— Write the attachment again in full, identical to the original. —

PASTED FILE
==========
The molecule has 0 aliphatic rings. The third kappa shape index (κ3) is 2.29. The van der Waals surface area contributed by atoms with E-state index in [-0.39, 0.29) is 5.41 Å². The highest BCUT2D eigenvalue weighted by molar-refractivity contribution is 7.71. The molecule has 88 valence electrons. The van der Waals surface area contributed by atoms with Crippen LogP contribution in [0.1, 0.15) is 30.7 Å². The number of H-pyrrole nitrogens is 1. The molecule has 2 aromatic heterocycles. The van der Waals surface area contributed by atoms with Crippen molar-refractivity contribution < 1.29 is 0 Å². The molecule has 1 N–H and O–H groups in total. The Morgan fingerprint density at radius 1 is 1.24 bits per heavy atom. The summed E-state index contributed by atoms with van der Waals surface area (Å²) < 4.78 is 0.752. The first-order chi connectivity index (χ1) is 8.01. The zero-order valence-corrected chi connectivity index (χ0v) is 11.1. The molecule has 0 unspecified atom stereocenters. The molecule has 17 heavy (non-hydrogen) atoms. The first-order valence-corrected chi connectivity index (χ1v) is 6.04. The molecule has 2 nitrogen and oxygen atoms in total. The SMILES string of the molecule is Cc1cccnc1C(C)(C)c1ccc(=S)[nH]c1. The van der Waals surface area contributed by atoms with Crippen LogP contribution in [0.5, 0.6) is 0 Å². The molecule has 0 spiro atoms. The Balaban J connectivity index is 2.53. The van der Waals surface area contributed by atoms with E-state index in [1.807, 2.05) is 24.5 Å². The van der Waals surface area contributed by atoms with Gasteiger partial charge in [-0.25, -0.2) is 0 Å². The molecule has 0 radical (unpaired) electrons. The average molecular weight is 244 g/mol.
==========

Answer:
The molecule has 0 aliphatic rings. The third kappa shape index (κ3) is 2.29. The van der Waals surface area contributed by atoms with E-state index in [-0.39, 0.29) is 5.41 Å². The highest BCUT2D eigenvalue weighted by molar-refractivity contribution is 7.71. The molecule has 88 valence electrons. The van der Waals surface area contributed by atoms with Crippen LogP contribution in [0.1, 0.15) is 30.7 Å². The number of H-pyrrole nitrogens is 1. The molecule has 2 aromatic heterocycles. The van der Waals surface area contributed by atoms with Crippen molar-refractivity contribution < 1.29 is 0 Å². The molecule has 1 N–H and O–H groups in total. The Morgan fingerprint density at radius 1 is 1.24 bits per heavy atom. The summed E-state index contributed by atoms with van der Waals surface area (Å²) < 4.78 is 0.752. The first-order chi connectivity index (χ1) is 8.01. The zero-order valence-corrected chi connectivity index (χ0v) is 11.1. The molecule has 0 unspecified atom stereocenters. The molecule has 17 heavy (non-hydrogen) atoms. The first-order valence-corrected chi connectivity index (χ1v) is 6.04. The molecule has 2 nitrogen and oxygen atoms in total. The SMILES string of the molecule is Cc1cccnc1C(C)(C)c1ccc(=S)[nH]c1. The van der Waals surface area contributed by atoms with Crippen LogP contribution in [0.5, 0.6) is 0 Å². The molecule has 0 spiro atoms. The Balaban J connectivity index is 2.53. The van der Waals surface area contributed by atoms with E-state index in [1.807, 2.05) is 24.5 Å². The van der Waals surface area contributed by atoms with Gasteiger partial charge in [-0.25, -0.2) is 0 Å². The molecule has 0 radical (unpaired) electrons. The average molecular weight is 244 g/mol.